If you've been in Chinatown or the San Gabriel Valley during the last week or so, you may have noticed, more than usual, the old ladies hawking small green parcels outside of Broadway's shops or around the parking lots of Chinese supermarkets. They're most likely selling homemade zongzi, or joong in Cantonese, for Duanwu Jie, the Dragon Boat Festival. The celebration falls on the fifth day of the fifth month of the Chinese lunar calendar; this year's festivities are on June 20.
So what's the significance of eating zongzi, a complete meal of sticky rice stuffed with savory ingredients like Chinese sausage, preserved duck eggs, dried scallops, peanuts, chestnuts, mung bean, and pork belly wrapped in bamboo leaves?
There are different versions of the story, depending on the region in China. This is the way I've heard it: Qu Yuan, a prolific poet and a favorite adviser to the king of the state of Chu in ancient China, was betrayed by jealous courtiers. The king banished Qu Yuan, so he committed suicide by jumping into the river. When the king realized his tragic error against his most loyal subject, he ordered his people to throw the zongzi into the river, so that the fish would eat the rice parcels instead of Qu Yuan's body.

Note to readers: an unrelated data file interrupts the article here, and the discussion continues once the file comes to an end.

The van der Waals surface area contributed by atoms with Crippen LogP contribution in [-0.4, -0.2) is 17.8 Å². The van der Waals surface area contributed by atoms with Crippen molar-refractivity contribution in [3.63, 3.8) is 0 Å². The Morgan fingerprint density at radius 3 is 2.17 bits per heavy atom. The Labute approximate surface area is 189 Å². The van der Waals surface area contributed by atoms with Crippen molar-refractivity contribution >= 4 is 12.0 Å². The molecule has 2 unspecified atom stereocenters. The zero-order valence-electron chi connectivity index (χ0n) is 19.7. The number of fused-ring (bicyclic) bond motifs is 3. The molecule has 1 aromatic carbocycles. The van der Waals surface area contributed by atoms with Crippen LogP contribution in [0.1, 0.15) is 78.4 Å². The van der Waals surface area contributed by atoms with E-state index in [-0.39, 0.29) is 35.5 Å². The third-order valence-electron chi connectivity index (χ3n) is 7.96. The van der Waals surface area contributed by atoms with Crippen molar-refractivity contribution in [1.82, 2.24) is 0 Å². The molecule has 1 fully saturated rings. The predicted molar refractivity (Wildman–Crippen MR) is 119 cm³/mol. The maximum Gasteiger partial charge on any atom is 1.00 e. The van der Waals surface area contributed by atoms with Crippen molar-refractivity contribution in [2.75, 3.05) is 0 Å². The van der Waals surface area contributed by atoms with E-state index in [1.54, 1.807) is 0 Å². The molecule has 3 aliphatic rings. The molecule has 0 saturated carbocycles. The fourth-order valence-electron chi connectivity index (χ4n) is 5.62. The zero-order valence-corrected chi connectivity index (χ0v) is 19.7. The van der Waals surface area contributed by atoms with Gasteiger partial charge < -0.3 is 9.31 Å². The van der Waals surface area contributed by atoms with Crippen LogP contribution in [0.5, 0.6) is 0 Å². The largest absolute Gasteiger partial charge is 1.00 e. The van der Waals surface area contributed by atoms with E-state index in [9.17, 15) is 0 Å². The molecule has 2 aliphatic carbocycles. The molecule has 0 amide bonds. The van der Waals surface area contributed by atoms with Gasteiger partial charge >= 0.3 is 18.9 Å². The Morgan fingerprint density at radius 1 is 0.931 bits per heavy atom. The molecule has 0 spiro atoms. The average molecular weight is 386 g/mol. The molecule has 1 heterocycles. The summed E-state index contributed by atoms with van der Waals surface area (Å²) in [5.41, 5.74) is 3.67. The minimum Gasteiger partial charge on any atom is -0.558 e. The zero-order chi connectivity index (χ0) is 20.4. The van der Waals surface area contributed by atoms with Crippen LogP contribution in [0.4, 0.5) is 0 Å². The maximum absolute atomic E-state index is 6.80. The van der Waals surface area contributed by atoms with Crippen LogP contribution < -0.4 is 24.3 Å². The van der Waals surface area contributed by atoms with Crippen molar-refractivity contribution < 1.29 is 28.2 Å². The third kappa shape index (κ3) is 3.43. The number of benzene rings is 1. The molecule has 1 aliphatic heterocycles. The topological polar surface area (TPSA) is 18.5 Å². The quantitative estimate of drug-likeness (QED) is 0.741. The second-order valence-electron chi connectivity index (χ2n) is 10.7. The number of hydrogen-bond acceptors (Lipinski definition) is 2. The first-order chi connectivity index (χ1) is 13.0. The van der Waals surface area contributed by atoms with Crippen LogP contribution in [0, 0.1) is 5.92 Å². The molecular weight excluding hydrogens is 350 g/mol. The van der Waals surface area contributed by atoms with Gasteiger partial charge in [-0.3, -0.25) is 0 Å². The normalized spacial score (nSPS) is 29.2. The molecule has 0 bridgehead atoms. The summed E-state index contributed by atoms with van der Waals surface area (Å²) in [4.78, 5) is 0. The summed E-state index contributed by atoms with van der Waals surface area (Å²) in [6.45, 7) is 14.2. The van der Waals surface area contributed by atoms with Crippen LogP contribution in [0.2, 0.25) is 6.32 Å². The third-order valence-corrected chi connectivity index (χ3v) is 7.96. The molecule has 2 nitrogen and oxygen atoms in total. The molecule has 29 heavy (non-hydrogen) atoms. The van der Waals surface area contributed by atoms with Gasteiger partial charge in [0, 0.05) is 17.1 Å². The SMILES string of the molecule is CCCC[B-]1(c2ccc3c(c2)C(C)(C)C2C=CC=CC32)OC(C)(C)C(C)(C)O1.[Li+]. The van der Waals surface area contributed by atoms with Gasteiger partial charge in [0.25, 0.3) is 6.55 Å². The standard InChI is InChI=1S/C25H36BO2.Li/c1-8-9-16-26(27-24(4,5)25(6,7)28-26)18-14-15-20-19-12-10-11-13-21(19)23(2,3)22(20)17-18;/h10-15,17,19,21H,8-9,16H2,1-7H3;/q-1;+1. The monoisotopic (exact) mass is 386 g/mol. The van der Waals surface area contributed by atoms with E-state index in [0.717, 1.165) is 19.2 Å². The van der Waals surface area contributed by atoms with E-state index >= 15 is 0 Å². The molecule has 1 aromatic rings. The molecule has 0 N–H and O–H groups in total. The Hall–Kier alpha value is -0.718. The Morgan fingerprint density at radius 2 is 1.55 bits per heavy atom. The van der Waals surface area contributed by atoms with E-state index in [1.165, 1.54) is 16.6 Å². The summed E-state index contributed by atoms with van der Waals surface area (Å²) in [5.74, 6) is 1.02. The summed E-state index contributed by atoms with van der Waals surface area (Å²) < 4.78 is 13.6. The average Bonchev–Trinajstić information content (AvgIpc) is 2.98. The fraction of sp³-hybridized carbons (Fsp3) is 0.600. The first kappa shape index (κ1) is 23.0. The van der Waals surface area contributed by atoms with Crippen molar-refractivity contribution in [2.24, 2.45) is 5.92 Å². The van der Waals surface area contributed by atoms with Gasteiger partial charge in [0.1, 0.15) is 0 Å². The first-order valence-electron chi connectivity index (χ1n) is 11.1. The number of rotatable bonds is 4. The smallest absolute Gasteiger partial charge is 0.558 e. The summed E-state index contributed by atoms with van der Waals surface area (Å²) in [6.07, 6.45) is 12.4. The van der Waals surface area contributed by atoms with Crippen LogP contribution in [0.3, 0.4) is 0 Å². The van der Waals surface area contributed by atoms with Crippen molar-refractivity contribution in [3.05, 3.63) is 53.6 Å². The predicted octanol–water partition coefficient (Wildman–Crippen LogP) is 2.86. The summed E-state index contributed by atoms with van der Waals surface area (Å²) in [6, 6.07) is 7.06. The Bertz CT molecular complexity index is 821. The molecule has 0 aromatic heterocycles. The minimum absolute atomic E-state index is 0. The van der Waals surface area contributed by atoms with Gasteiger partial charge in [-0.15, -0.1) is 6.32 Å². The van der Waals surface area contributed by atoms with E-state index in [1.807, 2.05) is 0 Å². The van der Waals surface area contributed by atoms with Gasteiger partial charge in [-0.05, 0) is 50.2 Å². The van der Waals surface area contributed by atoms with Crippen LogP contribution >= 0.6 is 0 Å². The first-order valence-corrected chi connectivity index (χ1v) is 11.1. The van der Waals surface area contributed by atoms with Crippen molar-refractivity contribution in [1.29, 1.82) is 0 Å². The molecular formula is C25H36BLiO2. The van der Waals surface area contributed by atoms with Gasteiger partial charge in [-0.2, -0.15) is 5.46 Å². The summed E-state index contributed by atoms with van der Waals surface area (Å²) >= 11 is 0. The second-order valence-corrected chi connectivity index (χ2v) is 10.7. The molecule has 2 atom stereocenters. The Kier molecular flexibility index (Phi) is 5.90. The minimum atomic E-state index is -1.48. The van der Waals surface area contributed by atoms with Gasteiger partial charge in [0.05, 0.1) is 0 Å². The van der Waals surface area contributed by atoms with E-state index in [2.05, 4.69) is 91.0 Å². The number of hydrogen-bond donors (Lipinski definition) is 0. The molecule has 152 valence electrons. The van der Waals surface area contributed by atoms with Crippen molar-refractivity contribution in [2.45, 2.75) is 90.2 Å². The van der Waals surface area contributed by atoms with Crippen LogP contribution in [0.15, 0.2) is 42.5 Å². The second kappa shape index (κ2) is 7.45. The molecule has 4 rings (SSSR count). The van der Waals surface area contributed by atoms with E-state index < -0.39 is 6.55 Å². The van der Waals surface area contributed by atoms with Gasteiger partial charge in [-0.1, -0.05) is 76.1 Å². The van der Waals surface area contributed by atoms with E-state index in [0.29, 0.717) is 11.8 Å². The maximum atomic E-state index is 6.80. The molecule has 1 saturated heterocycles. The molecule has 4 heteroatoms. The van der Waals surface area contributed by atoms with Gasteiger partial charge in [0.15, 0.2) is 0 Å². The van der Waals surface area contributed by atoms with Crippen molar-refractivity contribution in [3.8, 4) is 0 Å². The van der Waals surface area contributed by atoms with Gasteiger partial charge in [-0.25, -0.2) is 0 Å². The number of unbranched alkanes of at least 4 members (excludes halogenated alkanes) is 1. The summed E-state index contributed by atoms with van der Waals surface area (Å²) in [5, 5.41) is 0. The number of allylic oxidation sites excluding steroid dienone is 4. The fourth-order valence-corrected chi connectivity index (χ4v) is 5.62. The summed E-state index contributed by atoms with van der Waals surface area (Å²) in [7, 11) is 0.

In some versions, he turned into a river spirit and as a sign of respect, locals would feed his spirit every year. Then sometime in the 5th or 6th century A.D., dragon boat races became a part of this eating festival (this weekend San Francisco will be holding their races at Treasure Island). However the story is told, it always ends with his grim death and appeasing something or someone with food.
It's another example of how food has always represented the literal body (which is why consuming frog legs is a common remedy for excruciating leg pain) for the Chinese, tying history (Qu Yuan's poems are in the canon of classical Chinese poetry) and mythology into food loaded with symbolism.
Though zongzi can be found throughout the year, they're especially plentiful at the moment. Your best bet on finding them is to visit Chinese supermarkets, dim sum parlors (note that it's different from the lotus leaf wrapped chicken and rice), or from the little old ladies carrying buckets or coolers outside of these establishments.